Recipe Weckmänner

Today is St. Martin's Day. As dark cold days are approaching and I think about ways to lighten up the fall mood around here, I make a coordinated effort to move away and brighten, as much as possible, the darker days in our home. 

Here is something I have noticed while raising my children - rediscovering traditions of my own childhood and looking forward to creating memories with our own family. Legend has it, that St. Martin, a roman soldier, met a scantily dressed beggar at the gates of Amiens, asking Martin for  help. The soldier, not having any money or food to give to the beggar on this cold night, parted his cloak in two with a single swipe of his sword, giving one-half to the beggar while keeping the other for himself. It is said that after this night, Martin was baptized and left the army. 

On the days leading up to and on the night of November 11th, you can find children walking in procession through the streets with their handmade lanterns, singing songs of praise and light to St. Martin. They are led by a man on a horse, meeting at a bonfire at a public square or school yard, where the story of St. Martin is retold through a play. While the origin of the lanterns is unclear, they may have come from the bonfire, symbolizing the light it brings in a dark night, as St, Martin brought a flicker of hope to the poor at his time.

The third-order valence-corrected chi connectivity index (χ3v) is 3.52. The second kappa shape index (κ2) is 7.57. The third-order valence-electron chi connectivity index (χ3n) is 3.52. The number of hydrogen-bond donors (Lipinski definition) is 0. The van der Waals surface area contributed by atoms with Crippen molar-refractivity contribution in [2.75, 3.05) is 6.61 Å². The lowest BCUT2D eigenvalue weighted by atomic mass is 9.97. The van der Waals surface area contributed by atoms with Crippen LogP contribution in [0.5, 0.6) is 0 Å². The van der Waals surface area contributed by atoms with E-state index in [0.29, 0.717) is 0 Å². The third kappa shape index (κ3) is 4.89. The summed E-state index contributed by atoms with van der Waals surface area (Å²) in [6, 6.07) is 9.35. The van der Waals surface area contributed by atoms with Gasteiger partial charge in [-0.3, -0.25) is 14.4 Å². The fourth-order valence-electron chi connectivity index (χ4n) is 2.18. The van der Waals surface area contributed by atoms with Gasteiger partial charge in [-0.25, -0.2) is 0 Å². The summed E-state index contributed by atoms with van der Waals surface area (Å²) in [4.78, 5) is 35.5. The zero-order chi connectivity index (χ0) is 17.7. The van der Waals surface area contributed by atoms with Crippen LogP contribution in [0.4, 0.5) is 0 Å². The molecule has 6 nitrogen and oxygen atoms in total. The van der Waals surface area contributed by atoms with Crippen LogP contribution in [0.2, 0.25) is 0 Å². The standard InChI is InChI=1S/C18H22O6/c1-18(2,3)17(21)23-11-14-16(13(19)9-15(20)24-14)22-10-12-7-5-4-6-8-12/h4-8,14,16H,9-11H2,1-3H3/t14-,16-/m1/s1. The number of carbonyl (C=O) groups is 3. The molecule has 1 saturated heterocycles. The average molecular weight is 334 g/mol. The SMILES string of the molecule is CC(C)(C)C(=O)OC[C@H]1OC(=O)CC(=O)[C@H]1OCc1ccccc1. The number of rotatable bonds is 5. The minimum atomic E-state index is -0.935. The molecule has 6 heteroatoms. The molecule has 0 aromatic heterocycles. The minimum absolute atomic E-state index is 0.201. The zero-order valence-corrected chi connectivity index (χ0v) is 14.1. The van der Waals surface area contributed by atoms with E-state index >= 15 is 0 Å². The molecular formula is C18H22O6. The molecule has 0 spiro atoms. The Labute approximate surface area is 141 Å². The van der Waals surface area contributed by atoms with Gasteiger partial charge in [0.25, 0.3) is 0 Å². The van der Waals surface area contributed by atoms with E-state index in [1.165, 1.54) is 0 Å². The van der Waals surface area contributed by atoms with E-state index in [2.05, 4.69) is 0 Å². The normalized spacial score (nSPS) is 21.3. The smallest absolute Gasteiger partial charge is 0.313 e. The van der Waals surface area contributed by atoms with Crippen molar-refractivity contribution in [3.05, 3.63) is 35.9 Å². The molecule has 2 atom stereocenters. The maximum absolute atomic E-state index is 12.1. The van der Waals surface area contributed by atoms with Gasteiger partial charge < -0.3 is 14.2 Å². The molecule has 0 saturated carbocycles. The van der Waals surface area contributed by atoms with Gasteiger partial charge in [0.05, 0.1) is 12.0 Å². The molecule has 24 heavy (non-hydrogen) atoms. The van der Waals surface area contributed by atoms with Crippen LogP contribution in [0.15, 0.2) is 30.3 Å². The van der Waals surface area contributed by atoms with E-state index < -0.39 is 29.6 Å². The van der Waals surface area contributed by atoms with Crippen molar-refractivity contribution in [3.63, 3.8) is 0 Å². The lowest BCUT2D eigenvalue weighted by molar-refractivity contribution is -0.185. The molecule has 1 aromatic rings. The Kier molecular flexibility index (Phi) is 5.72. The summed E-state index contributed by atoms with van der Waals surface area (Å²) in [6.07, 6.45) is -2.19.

The night singing around the bonfire ends with hot chocolate, mulled wine, and Weckmänner. Growing up receiving and enjoying a Weckmann was always a memorable end to our evening. For e and j's Weckmänner below, I used a Hefezopf recipe {if you're German, click here)} I followed the recipe very loosely, with the main exception that instead of braiding the bread I formed four little men. And I used all purpose flour with great results.



{I encourage you to weigh the ingredients if possible as it yields better results}
500g all purpose flour
1/2 tsp vanilla flavoring
1 envelope dry yeast {the German recipe calls for 18g fresh yeast which would be better}
200 ml cold milk
75g sugar 
2 eggs
2 egg yolks
90 g butter, softened
1 tsp salt
1 tsp lemon juice {original recipe calls for lemon zest}


1. Place all ingredients in a kitchen aid type bowl, knead all ingredients on low about 10 minutes, then up the speed and continue kneading for an additional 5 minutes
2. cover the dough and let rest/rise 1 hour
3. divide dough into 4 equal parts, cut your arms and legs using kitchen shears or preferred tool
4. brush the men with egg, add your face and buttons, cover with foil and let rest another hour
5. bake in preheated oven 350 degrees F for 35 minutes. 
6. enjoy while still warm with fresh butter and jam

What about you? Do you have St. Martin's Day traditions?

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